Wills

A Last Will and Testament, known as a “Will,” is a legal document that gives instructions on how the deceased
would like their final wishes carried out in terms of property, care of children, and assets. While many understand
that having a Will is important, the reason for its importance is often unknown.

If an individual passes away without a valid Will, the court will step in and make decisions on behalf of the
deceased. In other words, if you pass away without a Will, the court can and will decide the Guardian of your
children without knowing your wishes or that of the children. Additionally, the court also names a Personal Representative of the Will to distribute your assets. Essentially, vital decisions about the future of your family are in the hands of strangers.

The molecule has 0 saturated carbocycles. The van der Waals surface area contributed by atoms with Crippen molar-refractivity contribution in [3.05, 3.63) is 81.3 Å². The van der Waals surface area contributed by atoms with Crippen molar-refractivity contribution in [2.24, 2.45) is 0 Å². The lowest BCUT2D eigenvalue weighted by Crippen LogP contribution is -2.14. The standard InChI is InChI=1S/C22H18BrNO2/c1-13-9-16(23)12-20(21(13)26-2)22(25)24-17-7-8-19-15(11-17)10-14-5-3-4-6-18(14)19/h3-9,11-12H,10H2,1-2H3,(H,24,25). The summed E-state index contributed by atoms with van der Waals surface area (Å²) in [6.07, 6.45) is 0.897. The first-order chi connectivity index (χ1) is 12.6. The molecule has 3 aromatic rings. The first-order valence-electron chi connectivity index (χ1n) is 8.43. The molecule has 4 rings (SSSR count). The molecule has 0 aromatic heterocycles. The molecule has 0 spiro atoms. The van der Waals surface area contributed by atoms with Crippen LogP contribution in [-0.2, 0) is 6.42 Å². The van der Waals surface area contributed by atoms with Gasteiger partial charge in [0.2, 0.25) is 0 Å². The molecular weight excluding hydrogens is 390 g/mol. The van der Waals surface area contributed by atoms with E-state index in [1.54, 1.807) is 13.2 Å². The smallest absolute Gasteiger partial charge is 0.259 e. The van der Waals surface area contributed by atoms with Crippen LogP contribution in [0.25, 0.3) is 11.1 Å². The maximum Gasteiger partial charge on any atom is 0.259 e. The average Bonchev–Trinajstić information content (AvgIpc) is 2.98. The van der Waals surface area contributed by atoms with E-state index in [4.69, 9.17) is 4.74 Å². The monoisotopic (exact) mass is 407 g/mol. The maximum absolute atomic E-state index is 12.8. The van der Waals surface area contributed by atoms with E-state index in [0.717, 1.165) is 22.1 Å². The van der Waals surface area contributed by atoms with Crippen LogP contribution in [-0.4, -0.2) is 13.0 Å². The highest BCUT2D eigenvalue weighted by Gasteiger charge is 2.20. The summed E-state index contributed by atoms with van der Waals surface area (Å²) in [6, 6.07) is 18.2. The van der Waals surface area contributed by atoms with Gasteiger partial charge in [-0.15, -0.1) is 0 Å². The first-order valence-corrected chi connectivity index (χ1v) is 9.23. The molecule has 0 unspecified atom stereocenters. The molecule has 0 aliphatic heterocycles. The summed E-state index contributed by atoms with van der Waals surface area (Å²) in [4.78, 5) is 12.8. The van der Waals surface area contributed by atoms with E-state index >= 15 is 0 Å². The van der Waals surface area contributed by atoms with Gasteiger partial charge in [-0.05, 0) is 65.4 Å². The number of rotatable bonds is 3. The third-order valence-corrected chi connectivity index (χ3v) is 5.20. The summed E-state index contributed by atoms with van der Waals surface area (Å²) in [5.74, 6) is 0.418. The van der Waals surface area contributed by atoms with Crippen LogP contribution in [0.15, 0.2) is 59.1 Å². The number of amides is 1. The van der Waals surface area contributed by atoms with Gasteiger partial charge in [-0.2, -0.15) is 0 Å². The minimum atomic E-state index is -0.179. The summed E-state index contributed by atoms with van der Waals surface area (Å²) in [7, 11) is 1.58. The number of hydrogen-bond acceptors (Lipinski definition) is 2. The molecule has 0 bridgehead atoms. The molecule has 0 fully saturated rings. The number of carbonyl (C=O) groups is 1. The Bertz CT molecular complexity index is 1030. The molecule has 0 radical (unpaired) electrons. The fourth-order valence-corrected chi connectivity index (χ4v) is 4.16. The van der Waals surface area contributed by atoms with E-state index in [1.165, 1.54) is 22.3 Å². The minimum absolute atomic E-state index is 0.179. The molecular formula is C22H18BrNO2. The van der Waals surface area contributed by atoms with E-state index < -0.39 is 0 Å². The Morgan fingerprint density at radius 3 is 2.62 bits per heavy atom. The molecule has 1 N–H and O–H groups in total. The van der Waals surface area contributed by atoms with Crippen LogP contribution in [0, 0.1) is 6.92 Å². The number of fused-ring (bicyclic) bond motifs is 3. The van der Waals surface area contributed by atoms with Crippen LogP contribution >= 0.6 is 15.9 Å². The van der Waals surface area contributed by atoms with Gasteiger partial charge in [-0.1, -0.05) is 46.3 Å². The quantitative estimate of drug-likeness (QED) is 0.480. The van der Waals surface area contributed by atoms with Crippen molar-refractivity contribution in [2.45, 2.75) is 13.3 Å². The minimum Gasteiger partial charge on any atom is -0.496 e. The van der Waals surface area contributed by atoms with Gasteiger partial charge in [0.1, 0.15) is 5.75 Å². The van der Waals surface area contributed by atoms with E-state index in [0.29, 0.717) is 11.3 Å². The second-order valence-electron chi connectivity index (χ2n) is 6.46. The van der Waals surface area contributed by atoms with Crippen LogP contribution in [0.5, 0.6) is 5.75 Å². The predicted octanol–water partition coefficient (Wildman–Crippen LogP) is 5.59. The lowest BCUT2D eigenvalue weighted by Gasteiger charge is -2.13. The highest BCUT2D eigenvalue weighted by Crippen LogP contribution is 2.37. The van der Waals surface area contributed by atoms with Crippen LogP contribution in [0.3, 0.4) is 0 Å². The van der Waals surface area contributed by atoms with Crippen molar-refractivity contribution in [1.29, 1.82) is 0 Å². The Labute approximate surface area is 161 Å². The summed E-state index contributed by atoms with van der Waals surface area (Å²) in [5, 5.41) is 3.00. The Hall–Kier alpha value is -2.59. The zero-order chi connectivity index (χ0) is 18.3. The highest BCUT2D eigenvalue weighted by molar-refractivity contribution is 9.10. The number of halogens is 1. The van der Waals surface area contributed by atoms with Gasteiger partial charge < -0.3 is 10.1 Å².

Without a valid Will, individuals give up all control in protecting the future of their family. Additionally, not having a Will can also delay the distribution of assets, causing funds to be frozen until a later time. With funeral expenses and medical bills, this alone causes unnecessary and added stress at a time of great pain and loss.

If you are married, do not assume that your spouse will automatically inherit everything. Other family members such as parents, siblings and children can have a claim on your estate. Further complications arise if you are living as a couple but are not legally married, which may result in the court treating you as a single person, eliminating your partner from receiving anything from your estate.

If you created a Will years ago and have experienced life changes such as marriage, divorce or the birth of a child, be sure to update the document with your most current wishes.

Whatever your situation, having a legal Will in place is the only means to ensure that your family is protected and that your wishes are carried out after your death. Making a Will can offer peace of mind and confidence in knowing that you have done everything in your power to take care of your loved ones after you have passed.